The Most Important Work

Mark Chapter 2 opens with something that bothers me just a little bit.

There’s this paralyzed man who can’t get to Jesus, so his friends make a hole in the roof and lower him down to be healed. And Jesus takes one look at him – his withered legs, his scared and hopeful eyes, the pieces of plaster and thatch in his hair and clothes from his undignified entrance – and He says the most un-obvious thing.

“Your sins are forgiven.”

Hold the phone!!! What???

What I forget – and maybe we all do? – is that our most urgent need is forgiveness, our deepest problem is never our circumstances, but rather our sinfulness.

I get lost in the whirlwind of heartbreak that clogs my newsfeed on social media, and the needs that flood my inbox. I find my list more urgent than my children, the (sometimes overwhelming) work of running a household easier by far than delving into emotional accessibility.

And I think – maybe I’m just not cut out for “holy” work.  I can do far better than disciple.  Contrastingly, there are those who can dream the day away, delve deeply into everyone’s emotions, write poetry that would make angels weep…but don’t lift a finger to handle the overflowing laundry hamper, the work deadlines, the empty refrigerator.  But isn’t Jesus-living something of both?  After His startling statement of forgiveness, Jesus heals the man’s legs, too. The former paraplegic walks out of that house with strong legs and a clean soul.

Healing a broken body is undoubtedly sanctified work, but healing a soul is even more precious. You can fix a finite body for a few decades, but the real work is eternal. Jesus never lost sight of that.  So often, I forget to blend the two – practical help with eternal significance.  We see it here in Mark 2: It’s possible to work holy and worship practically – to live a life that encompasses the temporal and the spiritual.  To take a messy interruption like the roof falling in and broken lives landing in the middle of a beautiful sermon…and turn it into opportunity.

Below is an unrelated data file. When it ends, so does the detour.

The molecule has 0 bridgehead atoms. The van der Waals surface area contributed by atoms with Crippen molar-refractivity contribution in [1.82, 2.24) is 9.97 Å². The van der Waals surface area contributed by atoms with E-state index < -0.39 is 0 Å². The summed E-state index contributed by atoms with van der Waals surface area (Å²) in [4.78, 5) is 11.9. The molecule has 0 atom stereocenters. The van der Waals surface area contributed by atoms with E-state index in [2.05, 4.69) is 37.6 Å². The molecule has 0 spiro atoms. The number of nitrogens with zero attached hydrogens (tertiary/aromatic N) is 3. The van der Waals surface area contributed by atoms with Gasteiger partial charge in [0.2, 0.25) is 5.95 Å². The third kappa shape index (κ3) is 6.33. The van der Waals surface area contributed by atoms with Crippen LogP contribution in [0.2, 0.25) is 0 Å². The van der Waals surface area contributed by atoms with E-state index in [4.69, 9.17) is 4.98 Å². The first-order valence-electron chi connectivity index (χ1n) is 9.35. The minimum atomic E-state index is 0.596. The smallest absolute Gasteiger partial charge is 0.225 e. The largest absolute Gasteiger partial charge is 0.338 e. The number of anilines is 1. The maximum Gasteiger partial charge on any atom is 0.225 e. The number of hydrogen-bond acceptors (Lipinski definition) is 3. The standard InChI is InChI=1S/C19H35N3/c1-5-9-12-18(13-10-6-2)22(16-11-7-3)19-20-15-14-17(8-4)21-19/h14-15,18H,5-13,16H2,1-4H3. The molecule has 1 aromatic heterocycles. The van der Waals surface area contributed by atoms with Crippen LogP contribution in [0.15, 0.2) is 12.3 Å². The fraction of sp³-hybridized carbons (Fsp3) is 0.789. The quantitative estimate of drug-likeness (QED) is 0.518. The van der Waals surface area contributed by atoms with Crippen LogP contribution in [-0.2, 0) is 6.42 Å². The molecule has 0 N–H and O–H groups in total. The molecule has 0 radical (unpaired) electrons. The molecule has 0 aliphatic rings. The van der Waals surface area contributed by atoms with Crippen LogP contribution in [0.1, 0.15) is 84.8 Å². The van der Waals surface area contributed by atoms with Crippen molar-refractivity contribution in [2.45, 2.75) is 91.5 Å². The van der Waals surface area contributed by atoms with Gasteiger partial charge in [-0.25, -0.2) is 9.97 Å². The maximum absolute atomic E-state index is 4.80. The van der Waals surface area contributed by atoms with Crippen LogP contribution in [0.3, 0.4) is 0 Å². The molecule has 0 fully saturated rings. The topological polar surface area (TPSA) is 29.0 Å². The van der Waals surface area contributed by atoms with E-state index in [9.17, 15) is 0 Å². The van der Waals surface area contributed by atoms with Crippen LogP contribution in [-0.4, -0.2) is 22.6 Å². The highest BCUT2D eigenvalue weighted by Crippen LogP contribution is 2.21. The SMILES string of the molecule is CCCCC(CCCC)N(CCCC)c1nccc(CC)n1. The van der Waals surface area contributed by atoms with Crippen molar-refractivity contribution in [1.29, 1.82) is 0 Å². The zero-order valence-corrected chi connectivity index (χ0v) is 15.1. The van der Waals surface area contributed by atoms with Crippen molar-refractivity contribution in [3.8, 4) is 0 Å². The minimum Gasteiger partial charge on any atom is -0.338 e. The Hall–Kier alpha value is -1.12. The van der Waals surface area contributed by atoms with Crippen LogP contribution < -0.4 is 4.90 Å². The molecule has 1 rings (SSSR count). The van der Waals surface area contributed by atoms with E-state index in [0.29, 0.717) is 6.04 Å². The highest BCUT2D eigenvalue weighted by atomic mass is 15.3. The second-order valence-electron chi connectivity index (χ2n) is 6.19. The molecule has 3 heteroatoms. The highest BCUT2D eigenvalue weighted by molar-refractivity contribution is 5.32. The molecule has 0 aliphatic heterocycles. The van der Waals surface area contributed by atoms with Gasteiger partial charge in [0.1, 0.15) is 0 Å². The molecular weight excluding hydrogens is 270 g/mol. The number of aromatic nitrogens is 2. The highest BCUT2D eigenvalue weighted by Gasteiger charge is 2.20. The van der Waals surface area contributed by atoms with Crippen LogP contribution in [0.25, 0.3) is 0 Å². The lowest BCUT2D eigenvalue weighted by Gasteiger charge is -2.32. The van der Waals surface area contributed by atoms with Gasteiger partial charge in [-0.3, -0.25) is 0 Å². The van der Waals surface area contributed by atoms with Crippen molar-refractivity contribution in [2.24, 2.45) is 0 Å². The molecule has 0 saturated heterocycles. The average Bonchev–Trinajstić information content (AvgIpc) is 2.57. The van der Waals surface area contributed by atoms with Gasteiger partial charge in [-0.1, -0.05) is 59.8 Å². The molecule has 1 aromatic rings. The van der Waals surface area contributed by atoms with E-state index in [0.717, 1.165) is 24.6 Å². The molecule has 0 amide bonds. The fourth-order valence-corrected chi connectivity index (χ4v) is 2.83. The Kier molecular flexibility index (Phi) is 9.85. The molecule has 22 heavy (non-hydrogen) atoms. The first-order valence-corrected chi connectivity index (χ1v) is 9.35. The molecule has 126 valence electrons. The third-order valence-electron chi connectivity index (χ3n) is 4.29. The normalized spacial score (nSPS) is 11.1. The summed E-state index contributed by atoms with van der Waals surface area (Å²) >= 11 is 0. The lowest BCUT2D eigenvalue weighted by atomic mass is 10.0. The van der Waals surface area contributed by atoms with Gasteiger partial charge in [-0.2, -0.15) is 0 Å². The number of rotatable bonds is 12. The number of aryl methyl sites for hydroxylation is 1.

The most important work is not necessarily curing world hunger or creating the next vaccine (although, if God gifts you to fight those battles, YES! Go do it!).  The most important work is the stuff in front of us, but not just the obvious needs.  It’s doing the glaringly obvious things, but first…peeling back the layers to the hidden needs, the soul wounds, and bringing the healing of Christ in every way we can.

Sin is always the most painful part of anyone’s narrative.

We tend to forget this.  Because we get snagged on the obvious – the crippling paralysis of ugly factors leads us to think that if we could just fix this ONE thing…that life would be bearable again.  Mark 2 is a clear reminder that temporal problems are always secondary.  Always?  Yes, always.

You can see this principle echoed throughout Scripture as we are reminded that because of Jesus, we can always rejoice.  Yes, our current situation might be utterly bleak, but the blackest of our problems is taken care of forever.  Circumstances can blind us to the reality that God’s deepest act of love is His rescue mission to each of us – and that we should never take lightly the truth of justification by grace.  When you’re staring heartbreak in the face, no matter the cause…don’t forget that all your sins, every one is forgiven by God.

This is helpful to remember, not just about our own lives, but also about others’.  When we see people within the Biblical frame of reference – eternal souls housed in a temporal body – it places into perspective the ways that they have already been helped by God, and emphasizes the importance of our call to help them on both levels.

There is a world of hurt, and broken, and messy people.  And there’s plenty we can do to help, both physically and spiritually.  The most Christ-like work is always a blend of the two: tending to souls and meeting temporal needs.

Don’t ever minimize the work you’ve been called to do. More than just speaking truth over a hurting world, or just meeting a temporary need, God calls us to do BOTH.

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